1. Audie says:

    I see this sudden plethora of posts trying to fix something, and I’m looking at the same thing and thinking “It’s not even broke.”

  2. Audie says:

    When I look at the super hero movies for the past several years, I don’t see a lack of consequences in them.

    In the Marvel movies, for example, what Stark sees in his brief look through the wormhole leads to him trying to protect the world on his own, thus creating Ultron, a being that, among other things, basically wipes out a city killing many people. This leads to someone manipulating the Avengers, in the process killing T’challa’s father, and causing a severe split between Stark and Cap because of the death of Stark’s parents years ago. Along the way, Shield gets disbanded, Quicksilver dies, Rhodey gets serious injured, and two of the strongest Avengers have gone missing. Thor and Loki’s mother is killed, and it’s still unclear what’s happened to Odin.

    This also is something against the formulaic storytelling charge. Few movies have a less formulaic ending than Civil War, where the heroes are close to killing each other in the big final fight, and don’t make up at the end. And looked at overall, the story is hardly all bunnies and kittens. Friends have become enemies, organizations that were designed to defend and protect were used to destroy and so had to be disbanded, and the world’s trust in super heroes has been severely damaged because of destructive Hulk rampages and other examples of severe damages.

    There have been some iffy decisions with villains, like making The Mandarin a kind of social media joke. But the Avengers movies (counting Civil War as more an Avengers than a Cap movie) have shown a nice diversity in their villains.

    One of the strengths of Batman vs Superman, in my mind, was the unclear nature about where many characters stood for much of the movie. I thought this was most strongly shown with the Congresswoman. On the one hand, she wants Superman to answer for some of his actions, and be held accountable. On the other hand, she wants no part of Luthor’s plan to create a weapon to kill Superman. And for much of the movie, it could be said the Batman was more on the bad guys’ side than the good guys’.

    • Agreed that these significant developments can be overlooked.

      However, for my part, I’d say the challenges arise from the recent Marvel films, the phase 3 ones. Even Captain America: Civil War shares some of these difficulties, by emphasizing quips over significance and “family drama” over other meta-themes (while Captain America: The Winter Soldier expertly blended them both together).

      It’s not that the recent films are ignoring the deeper, significant stuff (or that they’re ignoring Character Deaths). It’s that they seem to want to play to the “jokey” side of things while still upholding plot dignity, and the tones clash.

      I did appreciate the truly surprising turn in Thor: The Dark World, and in fact appreciate a lot about those now “older” Marvel films, including the first Thor and The Incredible Hulk, that most audiences have apparently rejected. Unfortunately this means we could be getting a soft-reboot of Thor that goes full-on Guardians of the Galaxy mode (color splashes, ’80s logo, classic rock) in Thor: Ragnarok. But I hope not.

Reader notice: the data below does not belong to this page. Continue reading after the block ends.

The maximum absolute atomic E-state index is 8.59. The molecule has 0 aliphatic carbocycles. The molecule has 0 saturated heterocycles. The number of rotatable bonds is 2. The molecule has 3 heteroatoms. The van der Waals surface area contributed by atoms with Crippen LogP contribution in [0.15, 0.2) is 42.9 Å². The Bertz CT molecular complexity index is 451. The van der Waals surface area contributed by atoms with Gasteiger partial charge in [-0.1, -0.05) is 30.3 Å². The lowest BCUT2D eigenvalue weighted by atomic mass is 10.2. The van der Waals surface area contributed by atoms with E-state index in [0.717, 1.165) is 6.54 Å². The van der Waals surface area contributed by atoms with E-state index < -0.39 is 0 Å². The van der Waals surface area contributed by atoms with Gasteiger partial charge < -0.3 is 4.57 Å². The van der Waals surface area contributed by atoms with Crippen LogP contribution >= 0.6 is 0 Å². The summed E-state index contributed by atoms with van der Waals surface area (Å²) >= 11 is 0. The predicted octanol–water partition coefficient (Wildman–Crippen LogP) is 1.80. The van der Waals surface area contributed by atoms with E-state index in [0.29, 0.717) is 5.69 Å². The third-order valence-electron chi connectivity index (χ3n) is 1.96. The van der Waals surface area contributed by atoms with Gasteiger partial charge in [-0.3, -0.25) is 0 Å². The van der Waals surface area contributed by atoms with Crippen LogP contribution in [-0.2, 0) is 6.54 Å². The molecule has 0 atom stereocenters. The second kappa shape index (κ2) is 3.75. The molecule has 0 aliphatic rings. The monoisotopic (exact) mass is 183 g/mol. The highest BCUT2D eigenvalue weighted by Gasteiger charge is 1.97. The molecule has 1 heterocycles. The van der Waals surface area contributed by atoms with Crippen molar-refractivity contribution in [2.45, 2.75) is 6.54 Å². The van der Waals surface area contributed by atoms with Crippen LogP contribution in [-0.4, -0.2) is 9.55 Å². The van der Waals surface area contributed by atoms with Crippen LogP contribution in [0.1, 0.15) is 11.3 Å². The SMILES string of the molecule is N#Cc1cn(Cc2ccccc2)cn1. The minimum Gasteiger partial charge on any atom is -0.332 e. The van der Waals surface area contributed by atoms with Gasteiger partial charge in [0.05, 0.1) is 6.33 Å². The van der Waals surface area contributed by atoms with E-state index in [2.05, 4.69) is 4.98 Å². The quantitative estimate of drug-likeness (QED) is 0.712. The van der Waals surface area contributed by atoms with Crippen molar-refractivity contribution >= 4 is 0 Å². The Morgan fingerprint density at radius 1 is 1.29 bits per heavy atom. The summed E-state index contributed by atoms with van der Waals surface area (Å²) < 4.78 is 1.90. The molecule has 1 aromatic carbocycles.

3. Tony Breeden says:

    I’m starting to think that the writing staff at SpeculativeFaith.com has become a bit too pretentious. You’re certainly overthinking things, and this trend of emphasizing science over art in storytelling does not bode well for Realm Makers. I have no intention of attending this year, a choice I made in part because of my growing dissatisfaction with the content on this site.

    You seem to think that if you wouldn’t have written things the way they’re portrayed on film, they must be wrong. You decry formula while you chastise superhero films for not following a formula you have in mind instead. I’d rather appreciate and learn from their strengths and weaknesses.

    NOTHING like the Marvel Cinematic Universe has been attempted. It breaks formula for existing at all. I’m actually surprised at the breadth of villains and heroes (with their characters developed and intact) and story lines they’ve managed to pull together – and pull together fairly well at that! – with pretty much nothing to guide them. Critics have complained that this movie (pick one) concentrated too much on setting up some future movie and then offered formulaic complaints about middle child movies in a series as if that fully addressed the enormity of the task at hand; however, do they consider that the architects of the MCU usually has to set up and complement plot points not only in the next sequential film but several off to the side and away, as it were? This is very much trial and error.

    You might be bored or dissatisfied with what the genre’s doing right now, but painting these elements as actual problems (fist bump to Audie Thacker) just comes off as pretentious commentary.

    And on a personal note, Zachary Totah, where do you get off claiming to adore the Dark Knight trilogy when you can’t even be bothered to spell “BANE” right? I could also add that in expecting Selena Kyle to feel guilt or gravitas over shooting BANE, you really didn’t comprehend her character in that movie. Her quip afterward, “The whole no-guns thing? I don’t feel as strongly about it as you do”, is a perfect callback to a scene where Batman insists, “No guns. No killing,” and she answers, “Where’s the fun in that?” It’s definitely in character for this portrayal of Catwoman (technically, The Cat in this film). Plus, it’s meant to underscore the fact that she just saved his life despite his ideological objection to her methods.

What do you think?